The computing system 400 is a general-purpose computing device. Accordingly, the CPUs 410 may be any device capable of executing program instructions stored in the main memory 420 and may themselves be constructed from one or more microprocessors and/or integrated circuits. The main memory unit 420 in this embodiment also comprises an operating system, a plurality of application programs (such as the program installation manager), and some program data. The computing system 400 may contain multiple processors and/or processing cores, as is typical of larger, more capable computer systems where multiple threads are executing on multi processors, where all threads will switch into the unused space on the user stack and execute the original instruction without skipping a breakpoint. It should be apparent to a person skilled in the art that in other embodiments, the computing systems 400 may be implemented as a personal computer, portable computer, laptop or notebook computer, PDA (Personal Digital Assistant), tablet computer, pocket computer, telephone, pager, automobile, teleconferencing system, appliance, or any other appropriate type of electronic device.

The accompanying figures and this description depicted and described embodiments of the present invention, and features and components thereof. Those skilled in the art will appreciate that any particular program nomenclature used in this description was merely for convenience, and thus the invention should not be limited to use solely in any specific application identified and/or implied by such nomenclature. Thus, for example, the routines executed to implement the embodiments of the invention, whether implemented as part of an operating system or a specific application, component, program, module, object, or sequence of instructions could have been referred to as a “program”, “application”, “server”, or other meaningful nomenclature. Indeed, other alternative hardware and/or software environments may be used without departing from the scope of the invention. Therefore, should the embodiments described herein be considered in all respects as illustrative, not restrictive, and that reference be made only to the claims for determining the scope of the invention.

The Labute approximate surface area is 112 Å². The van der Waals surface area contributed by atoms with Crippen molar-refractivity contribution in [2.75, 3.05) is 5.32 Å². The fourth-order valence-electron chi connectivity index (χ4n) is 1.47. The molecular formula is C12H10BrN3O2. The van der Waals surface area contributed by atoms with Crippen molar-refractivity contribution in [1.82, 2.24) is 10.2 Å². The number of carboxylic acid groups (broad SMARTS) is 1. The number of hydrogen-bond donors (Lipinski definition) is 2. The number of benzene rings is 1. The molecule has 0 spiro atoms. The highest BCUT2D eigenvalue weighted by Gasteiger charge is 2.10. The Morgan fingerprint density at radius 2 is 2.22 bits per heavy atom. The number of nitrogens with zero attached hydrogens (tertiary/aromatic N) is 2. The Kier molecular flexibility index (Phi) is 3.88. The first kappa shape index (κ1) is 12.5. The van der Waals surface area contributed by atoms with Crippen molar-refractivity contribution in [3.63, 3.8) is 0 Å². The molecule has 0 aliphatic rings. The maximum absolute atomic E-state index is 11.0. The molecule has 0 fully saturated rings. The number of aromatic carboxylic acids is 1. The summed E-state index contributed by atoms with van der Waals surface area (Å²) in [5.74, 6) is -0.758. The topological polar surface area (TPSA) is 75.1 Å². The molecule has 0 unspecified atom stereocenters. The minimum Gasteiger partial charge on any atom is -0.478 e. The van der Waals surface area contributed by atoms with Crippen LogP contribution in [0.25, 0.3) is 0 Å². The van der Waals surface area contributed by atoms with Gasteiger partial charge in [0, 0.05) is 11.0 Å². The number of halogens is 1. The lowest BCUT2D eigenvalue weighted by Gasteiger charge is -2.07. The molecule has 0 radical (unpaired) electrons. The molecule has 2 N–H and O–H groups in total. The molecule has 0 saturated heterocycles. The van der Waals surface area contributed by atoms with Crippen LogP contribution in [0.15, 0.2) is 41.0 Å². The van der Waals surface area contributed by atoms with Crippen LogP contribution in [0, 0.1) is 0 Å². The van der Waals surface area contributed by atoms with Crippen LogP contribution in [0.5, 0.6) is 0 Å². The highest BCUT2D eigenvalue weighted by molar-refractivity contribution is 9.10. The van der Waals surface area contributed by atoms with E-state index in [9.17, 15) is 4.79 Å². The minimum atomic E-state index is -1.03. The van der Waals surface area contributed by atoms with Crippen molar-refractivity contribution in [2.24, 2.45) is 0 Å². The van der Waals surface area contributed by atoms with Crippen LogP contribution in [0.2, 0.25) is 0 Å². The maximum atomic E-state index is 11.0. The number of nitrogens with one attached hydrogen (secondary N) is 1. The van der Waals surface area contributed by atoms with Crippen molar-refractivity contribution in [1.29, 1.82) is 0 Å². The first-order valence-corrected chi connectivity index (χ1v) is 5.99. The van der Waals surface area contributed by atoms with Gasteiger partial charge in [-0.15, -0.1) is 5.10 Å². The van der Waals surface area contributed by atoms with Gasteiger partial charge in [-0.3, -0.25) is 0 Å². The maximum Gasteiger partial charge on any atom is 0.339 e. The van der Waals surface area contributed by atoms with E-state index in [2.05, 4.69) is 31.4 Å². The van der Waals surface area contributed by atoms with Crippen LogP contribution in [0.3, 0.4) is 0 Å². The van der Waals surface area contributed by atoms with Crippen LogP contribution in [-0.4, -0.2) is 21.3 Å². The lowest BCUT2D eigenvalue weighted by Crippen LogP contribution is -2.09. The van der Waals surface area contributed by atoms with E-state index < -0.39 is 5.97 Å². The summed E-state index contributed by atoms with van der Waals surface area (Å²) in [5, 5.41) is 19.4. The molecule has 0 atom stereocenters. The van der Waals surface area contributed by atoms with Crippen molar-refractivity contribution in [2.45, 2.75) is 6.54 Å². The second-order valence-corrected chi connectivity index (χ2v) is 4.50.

Although the invention has been described with reference to the embodiments described above, it will be evident that other embodiments may be alternatively used to achieve the same object. The scope of the invention is not limited to the embodiments described above, but can also be applied to debugging programs in general. It should be noted that the above-mentioned embodiments illustrate rather than limit the invention and that those skilled in the art will be able to design alternative embodiments without departing from the scope of the appended claims. In the claims, any reference signs should not limit the scope of the claim. The invention can be implemented by means of hardware and/or software comprising several distinct elements.

Referenced by
Citing PatentFiling datePublication dateApplicantTitle
US8056068 *Sep 11, 2007Nov 8, 2011International Business Machines CorporationMultiplexing per-probepoint instruction slots for out-of-line execution
US8656360Apr 20, 2011Feb 18, 2014International Business Machines CorporationCollaborative software debugging in a distributed system with execution resumption on consensus
US8671393Oct 21, 2010Mar 11, 2014International Business Machines CorporationCollaborative software debugging in a distributed system with client-specific dynamic breakpoints
US8739127Apr 20, 2011May 27, 2014International Business Machines CorporationCollaborative software debugging in a distributed system with symbol locking
US20130007716 *Jun 28, 2011Jan 3, 2013International Business Machines CorporationCollaborative Software Debugging In A Distributed System With Private Debug Sessions
Classifications
U.S. Classification717/130
International ClassificationG06F9/44
Cooperative ClassificationG06F11/3644
European ClassificationG06F11/36B6
Legal Events
DateCodeEventDescription
Sep 12, 2006ASAssignment
Owner name: INTERNATIONAL BUSINESS MACHINES CORPORATION, NEW Y
Free format text: ASSIGNMENT OF ASSIGNORS INTEREST;ASSIGNORS:PANCHAMUKHI, PRASANNA S;SONI, MANEESH;REEL/FRAME:018233/0556
Effective date: 20060824